Doctors say laser treatment is unlikely to replace phototherapy in psoriasis management. "Laser treatment appears to be effective for resistant cases", but it's probably not worth the cost for mild or moderate cases, says Harold Brody, MD, clinical professor of dermatology at Emory University School of Medicine in Atlanta.
Like the laser, phototherapy also uses ultraviolet light to clear psoriasis patches. "Dermatologists often have a light box, mounted on the back of a door, that emits different wavelengths of ultraviolet light," Brody tells WebMD. "Patients simply stand in front of it at prescribed intervals, usually after taking an oral drug called psoralen." The drug increases the effects of light on the skin.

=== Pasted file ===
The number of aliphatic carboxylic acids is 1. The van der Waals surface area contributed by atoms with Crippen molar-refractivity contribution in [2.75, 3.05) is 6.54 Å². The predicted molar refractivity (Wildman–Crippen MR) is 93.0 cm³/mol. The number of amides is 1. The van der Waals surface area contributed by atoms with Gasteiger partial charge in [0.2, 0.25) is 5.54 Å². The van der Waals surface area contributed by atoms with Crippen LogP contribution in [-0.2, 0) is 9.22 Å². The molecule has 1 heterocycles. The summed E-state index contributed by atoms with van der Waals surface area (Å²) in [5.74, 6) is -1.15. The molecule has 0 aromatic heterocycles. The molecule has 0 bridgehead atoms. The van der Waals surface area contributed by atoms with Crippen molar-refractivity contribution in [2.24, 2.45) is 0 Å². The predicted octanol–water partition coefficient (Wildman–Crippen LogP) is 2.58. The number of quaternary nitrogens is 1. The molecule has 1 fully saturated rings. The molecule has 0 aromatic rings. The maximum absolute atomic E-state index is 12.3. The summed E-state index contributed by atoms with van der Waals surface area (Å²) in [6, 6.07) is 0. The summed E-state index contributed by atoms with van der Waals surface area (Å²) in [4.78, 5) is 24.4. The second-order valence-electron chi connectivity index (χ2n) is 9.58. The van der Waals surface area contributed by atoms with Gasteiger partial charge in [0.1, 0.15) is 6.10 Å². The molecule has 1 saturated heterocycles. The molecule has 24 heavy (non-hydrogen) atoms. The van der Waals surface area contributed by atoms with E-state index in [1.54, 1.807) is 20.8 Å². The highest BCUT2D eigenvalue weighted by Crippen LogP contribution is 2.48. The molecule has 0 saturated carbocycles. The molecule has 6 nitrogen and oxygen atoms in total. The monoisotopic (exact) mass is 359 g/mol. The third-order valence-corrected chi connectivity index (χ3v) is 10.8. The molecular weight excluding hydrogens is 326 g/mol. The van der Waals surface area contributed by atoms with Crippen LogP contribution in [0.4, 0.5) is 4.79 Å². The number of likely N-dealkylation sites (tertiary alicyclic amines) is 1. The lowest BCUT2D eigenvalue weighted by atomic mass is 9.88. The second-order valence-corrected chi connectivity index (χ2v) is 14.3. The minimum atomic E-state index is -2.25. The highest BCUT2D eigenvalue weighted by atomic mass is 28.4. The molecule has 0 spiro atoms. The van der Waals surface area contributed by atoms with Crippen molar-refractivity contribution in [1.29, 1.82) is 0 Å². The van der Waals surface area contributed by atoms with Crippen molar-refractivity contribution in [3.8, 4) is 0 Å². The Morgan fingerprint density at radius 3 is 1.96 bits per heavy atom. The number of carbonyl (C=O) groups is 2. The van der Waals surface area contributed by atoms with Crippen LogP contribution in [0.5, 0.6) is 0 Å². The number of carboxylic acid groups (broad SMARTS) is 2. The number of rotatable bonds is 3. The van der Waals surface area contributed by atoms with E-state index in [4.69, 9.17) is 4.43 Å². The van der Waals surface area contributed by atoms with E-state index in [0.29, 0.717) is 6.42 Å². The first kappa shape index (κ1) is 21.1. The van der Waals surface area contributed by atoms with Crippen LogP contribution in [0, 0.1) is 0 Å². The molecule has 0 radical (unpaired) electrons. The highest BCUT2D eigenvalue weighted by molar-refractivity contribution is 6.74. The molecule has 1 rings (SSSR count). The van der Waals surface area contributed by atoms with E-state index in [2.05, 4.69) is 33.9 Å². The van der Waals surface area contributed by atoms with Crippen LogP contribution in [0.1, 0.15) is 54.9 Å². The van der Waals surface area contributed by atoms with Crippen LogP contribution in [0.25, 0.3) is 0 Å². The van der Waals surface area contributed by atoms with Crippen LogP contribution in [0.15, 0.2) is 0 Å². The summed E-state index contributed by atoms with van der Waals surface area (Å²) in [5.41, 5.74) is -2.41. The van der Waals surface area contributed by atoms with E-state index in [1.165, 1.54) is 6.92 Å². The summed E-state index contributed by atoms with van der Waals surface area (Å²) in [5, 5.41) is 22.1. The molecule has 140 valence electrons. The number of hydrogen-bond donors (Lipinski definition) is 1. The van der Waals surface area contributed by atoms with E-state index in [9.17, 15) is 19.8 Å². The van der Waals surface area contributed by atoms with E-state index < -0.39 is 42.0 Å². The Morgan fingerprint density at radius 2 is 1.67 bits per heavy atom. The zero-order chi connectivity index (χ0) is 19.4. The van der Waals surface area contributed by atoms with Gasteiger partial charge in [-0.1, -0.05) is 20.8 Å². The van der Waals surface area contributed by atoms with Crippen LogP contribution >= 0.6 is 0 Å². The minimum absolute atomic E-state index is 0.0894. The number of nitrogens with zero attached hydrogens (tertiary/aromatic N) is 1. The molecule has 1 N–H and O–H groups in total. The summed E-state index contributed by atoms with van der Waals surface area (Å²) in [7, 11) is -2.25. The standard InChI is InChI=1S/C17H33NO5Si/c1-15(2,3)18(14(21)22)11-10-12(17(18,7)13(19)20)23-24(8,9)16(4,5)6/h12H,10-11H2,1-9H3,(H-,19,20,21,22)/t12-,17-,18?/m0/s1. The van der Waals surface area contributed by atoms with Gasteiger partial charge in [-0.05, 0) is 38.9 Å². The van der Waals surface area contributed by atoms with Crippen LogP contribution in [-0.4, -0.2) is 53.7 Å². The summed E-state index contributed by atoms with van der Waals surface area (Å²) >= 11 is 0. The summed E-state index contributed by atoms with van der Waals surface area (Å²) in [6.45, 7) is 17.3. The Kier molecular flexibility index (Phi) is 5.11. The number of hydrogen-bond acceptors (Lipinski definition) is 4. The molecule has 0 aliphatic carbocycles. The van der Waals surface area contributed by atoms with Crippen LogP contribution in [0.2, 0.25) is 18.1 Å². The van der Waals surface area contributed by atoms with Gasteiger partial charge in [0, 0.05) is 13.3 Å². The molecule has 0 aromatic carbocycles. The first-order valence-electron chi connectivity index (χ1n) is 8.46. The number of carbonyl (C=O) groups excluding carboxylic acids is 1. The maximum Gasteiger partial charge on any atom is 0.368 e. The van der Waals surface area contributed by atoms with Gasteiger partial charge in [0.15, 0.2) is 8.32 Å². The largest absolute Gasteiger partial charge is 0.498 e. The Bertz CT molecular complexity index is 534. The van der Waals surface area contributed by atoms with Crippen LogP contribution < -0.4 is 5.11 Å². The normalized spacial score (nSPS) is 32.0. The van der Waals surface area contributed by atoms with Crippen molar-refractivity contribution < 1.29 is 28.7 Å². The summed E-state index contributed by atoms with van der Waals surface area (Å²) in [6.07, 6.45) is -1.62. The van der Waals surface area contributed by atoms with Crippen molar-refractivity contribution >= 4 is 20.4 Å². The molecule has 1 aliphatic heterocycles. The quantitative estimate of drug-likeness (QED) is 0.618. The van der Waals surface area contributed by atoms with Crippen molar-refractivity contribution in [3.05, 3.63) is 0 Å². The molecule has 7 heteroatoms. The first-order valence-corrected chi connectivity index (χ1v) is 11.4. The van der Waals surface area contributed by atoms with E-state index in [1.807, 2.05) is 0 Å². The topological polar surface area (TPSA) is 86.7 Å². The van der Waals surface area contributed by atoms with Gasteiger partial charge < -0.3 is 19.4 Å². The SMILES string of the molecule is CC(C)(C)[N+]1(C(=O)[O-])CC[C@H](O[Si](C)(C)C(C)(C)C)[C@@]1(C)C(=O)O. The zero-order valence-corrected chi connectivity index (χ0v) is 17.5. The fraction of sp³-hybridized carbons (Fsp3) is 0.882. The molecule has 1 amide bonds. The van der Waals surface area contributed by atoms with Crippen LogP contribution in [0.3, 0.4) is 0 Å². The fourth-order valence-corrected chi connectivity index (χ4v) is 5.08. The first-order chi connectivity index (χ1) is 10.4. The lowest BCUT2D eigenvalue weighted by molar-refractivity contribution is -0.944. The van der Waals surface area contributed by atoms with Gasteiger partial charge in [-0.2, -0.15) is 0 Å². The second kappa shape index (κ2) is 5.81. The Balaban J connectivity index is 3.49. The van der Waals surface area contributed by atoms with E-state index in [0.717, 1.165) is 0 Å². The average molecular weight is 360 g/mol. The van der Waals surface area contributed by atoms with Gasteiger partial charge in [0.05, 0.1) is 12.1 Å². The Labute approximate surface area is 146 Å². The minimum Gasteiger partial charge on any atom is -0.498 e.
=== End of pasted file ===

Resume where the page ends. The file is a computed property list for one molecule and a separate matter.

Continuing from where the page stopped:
But due to the risk of cancer, this approach is only used when symptoms aren't controlled with steroid skin creams. "For moderate to severe cases, several months of phototherapy is often needed to resolve symptoms, even with two treatments a week," adds Brody.
At present, most health plans cover phototherapy and few, if any, cover laser treatment. But its potential to eliminate 25 or more office visits with every outbreak, while reducing the risk of cancer, may cause the managed care industry to take notice of this effective new treatment.
The study was supported in part by Laser Phototonics Inc. of San Diego.
- A recent study showed that a laser beam of ultraviolet light can clear psoriasis patches in a single treatment with a fairly long remission, but blistering was common.
- Unlike traditional phototherapy, laser treatments spare surrounding healthy tissue from unnecessary radiation exposure, reducing the risk of cancer and premature aging.
- Several months of phototherapy is often needed to clear moderate to severe recurrences, but treatments are usually covered by health insurance.